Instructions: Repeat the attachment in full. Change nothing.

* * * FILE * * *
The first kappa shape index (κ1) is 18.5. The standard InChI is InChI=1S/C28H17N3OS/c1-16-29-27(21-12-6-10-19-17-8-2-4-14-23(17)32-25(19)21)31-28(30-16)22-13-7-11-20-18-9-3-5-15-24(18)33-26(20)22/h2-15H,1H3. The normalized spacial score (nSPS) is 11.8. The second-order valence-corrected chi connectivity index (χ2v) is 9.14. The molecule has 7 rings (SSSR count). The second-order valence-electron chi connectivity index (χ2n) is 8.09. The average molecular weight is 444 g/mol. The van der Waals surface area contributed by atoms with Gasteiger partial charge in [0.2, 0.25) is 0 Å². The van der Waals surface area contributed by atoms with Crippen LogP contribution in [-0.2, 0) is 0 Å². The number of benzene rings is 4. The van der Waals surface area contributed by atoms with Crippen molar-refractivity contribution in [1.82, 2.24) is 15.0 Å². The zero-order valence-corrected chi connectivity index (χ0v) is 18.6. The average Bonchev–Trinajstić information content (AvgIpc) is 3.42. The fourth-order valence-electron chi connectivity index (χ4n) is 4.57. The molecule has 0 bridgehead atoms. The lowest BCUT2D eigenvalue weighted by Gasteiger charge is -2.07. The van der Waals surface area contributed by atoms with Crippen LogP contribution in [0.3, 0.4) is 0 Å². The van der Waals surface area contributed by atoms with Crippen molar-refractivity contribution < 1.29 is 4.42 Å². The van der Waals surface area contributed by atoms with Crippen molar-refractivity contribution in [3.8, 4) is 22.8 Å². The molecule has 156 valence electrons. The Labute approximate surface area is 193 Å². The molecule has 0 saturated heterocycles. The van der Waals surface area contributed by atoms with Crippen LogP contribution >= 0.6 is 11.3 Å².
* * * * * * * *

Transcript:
The first kappa shape index (κ1) is 18.5. The standard InChI is InChI=1S/C28H17N3OS/c1-16-29-27(21-12-6-10-19-17-8-2-4-14-23(17)32-25(19)21)31-28(30-16)22-13-7-11-20-18-9-3-5-15-24(18)33-26(20)22/h2-15H,1H3. The normalized spacial score (nSPS) is 11.8. The second-order valence-corrected chi connectivity index (χ2v) is 9.14. The molecule has 7 rings (SSSR count). The second-order valence-electron chi connectivity index (χ2n) is 8.09. The average molecular weight is 444 g/mol. The van der Waals surface area contributed by atoms with Gasteiger partial charge in [0.2, 0.25) is 0 Å². The van der Waals surface area contributed by atoms with Crippen LogP contribution in [-0.2, 0) is 0 Å². The number of benzene rings is 4. The van der Waals surface area contributed by atoms with Crippen molar-refractivity contribution in [1.82, 2.24) is 15.0 Å². The zero-order valence-corrected chi connectivity index (χ0v) is 18.6. The average Bonchev–Trinajstić information content (AvgIpc) is 3.42. The fourth-order valence-electron chi connectivity index (χ4n) is 4.57. The molecule has 0 bridgehead atoms. The lowest BCUT2D eigenvalue weighted by Gasteiger charge is -2.07. The van der Waals surface area contributed by atoms with Crippen LogP contribution in [0.3, 0.4) is 0 Å². The van der Waals surface area contributed by atoms with Crippen molar-refractivity contribution < 1.29 is 4.42 Å². The van der Waals surface area contributed by atoms with Crippen molar-refractivity contribution in [3.8, 4) is 22.8 Å². The molecule has 156 valence electrons. The Labute approximate surface area is 193 Å². The molecule has 0 saturated heterocycles. The van der Waals surface area contributed by atoms with Crippen LogP contribution >= 0.6 is 11.3 Å².